Record Arctic Ice melt, 2012.
The annual retreat of arctic ice away from the shores of the circumpolar countries ended on the 16th September. Timelapse videos of the summer’s melt show the ice morphing like an amoeba as it is pushed around by ocean currents and storms. All the while, it is being nibbled away at the edges by the warming ocean waters, and bergs are hemorrhaging through the Fram strait between Greenland and Svalbard into the North Atlantic, where they melt.
Figure 1. Arctic ice melt 2012. Note ice flowing through the Fram Strait and disappearing into the Atlantic at top right.
At its lowest, the extent[i] of the remaining ice was only 3.41 million km2, the lowest it had been since detailed recording began in 1972. What is more, this was a record coming hot on the heels of other record low ice years – in 2007, 2005, and so on.
About 800,000 km2 more ice was lost in 2012 than in the previous record loss. And if we consider ice volume, the situation is even worse; last year’s minimum volume of 4000 km3was about 75% lower than the minimum volume in 1979 (see Figure 2 below).
The unprecedented rate of change, especially in ice thickness, is obvious from sea level. Returning from a 37 day research voyage, David Barber of the University of Manitoba reported that the ice pack was “rotten” all the way to the North Pole: “The multi-year ice, what’s left of it, is so heavily decayed that it’s really no longer a barrier to transportation. You could have taken a ship right across the North Pole this year“.
Ice free in four years?
David Barber’s depressing observation underscores that what really matters for the future of arctic ice is its volume. Regardless of area, a thin layer of ice will melt faster – perhaps a lot faster – than a thick one. Thin ice also has less structural integrity than thick ice, and is therefore more vulnerable to wind, wave and storm action
In spite of the fact that we have observed the thinning of the ice for years, the speed of the current melt has unsettled experts. David Barber speculates that the Arctic could be ice-free in late summer by 2020, and Peter Wadham of Cambridge University predicts an ice-free Arctic in only four years.
Over at Carbon Brief,Verity Payne counsels caution in extrapolating from current trends. Arctic wind patterns have changed over the last few years, pointing to the possibility that cyclical weather patterns may have produced the record melts. A recent Hadley Centre research note also emphasizes that processes that melt ice are not modeled precisely enough to rule out natural variability as a cause of the current ice decline (Hewitt et al. 2012).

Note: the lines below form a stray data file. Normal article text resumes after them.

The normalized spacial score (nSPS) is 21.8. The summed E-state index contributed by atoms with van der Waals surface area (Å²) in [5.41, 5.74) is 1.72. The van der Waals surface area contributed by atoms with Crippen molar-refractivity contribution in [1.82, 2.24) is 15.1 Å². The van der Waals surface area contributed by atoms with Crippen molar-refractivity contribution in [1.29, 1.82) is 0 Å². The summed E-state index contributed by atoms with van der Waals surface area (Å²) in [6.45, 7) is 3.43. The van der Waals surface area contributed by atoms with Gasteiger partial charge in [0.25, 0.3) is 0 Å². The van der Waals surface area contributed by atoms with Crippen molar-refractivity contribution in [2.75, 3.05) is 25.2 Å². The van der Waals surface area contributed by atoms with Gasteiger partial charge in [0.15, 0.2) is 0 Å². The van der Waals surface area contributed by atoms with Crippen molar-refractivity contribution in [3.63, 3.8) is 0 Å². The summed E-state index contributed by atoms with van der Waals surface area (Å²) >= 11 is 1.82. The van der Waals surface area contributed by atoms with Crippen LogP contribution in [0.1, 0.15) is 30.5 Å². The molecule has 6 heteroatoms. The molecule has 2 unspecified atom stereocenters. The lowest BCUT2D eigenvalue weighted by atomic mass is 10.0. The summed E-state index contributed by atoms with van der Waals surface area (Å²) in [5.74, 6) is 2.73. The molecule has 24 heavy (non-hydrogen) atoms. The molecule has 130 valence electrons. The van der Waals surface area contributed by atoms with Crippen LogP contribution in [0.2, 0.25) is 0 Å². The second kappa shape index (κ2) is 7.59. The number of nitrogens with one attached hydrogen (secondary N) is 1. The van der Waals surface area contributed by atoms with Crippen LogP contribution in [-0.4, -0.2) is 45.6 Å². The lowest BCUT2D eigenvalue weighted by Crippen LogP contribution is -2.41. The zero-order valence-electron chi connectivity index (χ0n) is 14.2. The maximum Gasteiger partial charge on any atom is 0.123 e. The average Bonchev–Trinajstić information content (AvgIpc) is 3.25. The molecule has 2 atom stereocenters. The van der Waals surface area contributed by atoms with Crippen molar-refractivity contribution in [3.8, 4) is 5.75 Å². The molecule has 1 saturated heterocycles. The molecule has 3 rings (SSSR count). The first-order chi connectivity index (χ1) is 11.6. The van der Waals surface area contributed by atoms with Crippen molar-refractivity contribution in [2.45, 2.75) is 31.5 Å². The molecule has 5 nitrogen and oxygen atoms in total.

Now I am no climate modeler, but I could not resist fitting a simple statistical model to the volume data published by the Polar Ice Centre. The polynomial model in figure 2 explains 90 percent of the ice volume variation, and extrapolated forward in time, projects an ice free late summer by 2018 – exactly in the middle of Barber’s and Wadham’s predictions.
Figure 2. Ice volume estimates since satellite measurements began. Data from the Polar Ice Centre are generated using the Pan-Arctic Ice Ocean Modeling and Assimilation System (PIOMAS).
Statistical extrapolation is always dangerous, assuming as it does that current trends and variables that force those trends will continue. The Cryosphere is also a very complicated place. The making, breaking and melting of ice interact in complicated ways with ocean temperature and salinity.
But ice and snow are very sensitive to positive feedback loops – self reinforcing cycles between environmental stimuli and responses that amplify natural phenomena (e.g. melting ice).
Ice reflects between 40 and 80% of incident solar radiation back into space, depending on its thickness and whether or not it is snow-covered. Melt some of that ice to expose inky-dark open water, and your reflectivity (or albedo) goes down to about 4 to15%. More radiation is therefore absorbed, heating up the ocean, which in turn melts more ice. The ice melts from below, where the decline in thickness is tough to observe, which may explain part of our surprise at the “rapid” decline in ice cover. Positive feedback number 1.
The extra heat absorbed by the ocean doesn’t just sit there. Heat is a flux of energy; it has to flow, and be changed in the process. In the fall the extra heat absorbed by the open ocean is released back to the atmosphere, mostly as long-wave radiation, which is absorbed by greenhouse gases. This extra heat is at least partly responsible for the 2 – 5oC increase in autumn temperatures in the Arctic during the last decade. Positive feedback number 2.
The first two positive feedbacks are at the core of “Arctic amplification (AA), which is the tendency of high northern latitudes to experience an enhanced rate of warming. A more speculative consequence of AA is that it may have reduced the velocity but increased the north-south amplitude of Rossby waves[ii] in the polar jet stream (Francis and Vavrus 2012). The jet stream has slowed by about 14% since 1980, and like pushing on the end of a rug, this seems to have led to much deeper “folds” in the jet stream, which can lead to cold air being funneled southwards and to warm air being funneled north. Taken together, these phenomena can lead to more extreme and persistent weather patterns (like the record high temperatures seen in the USA and parts of Canada last summer).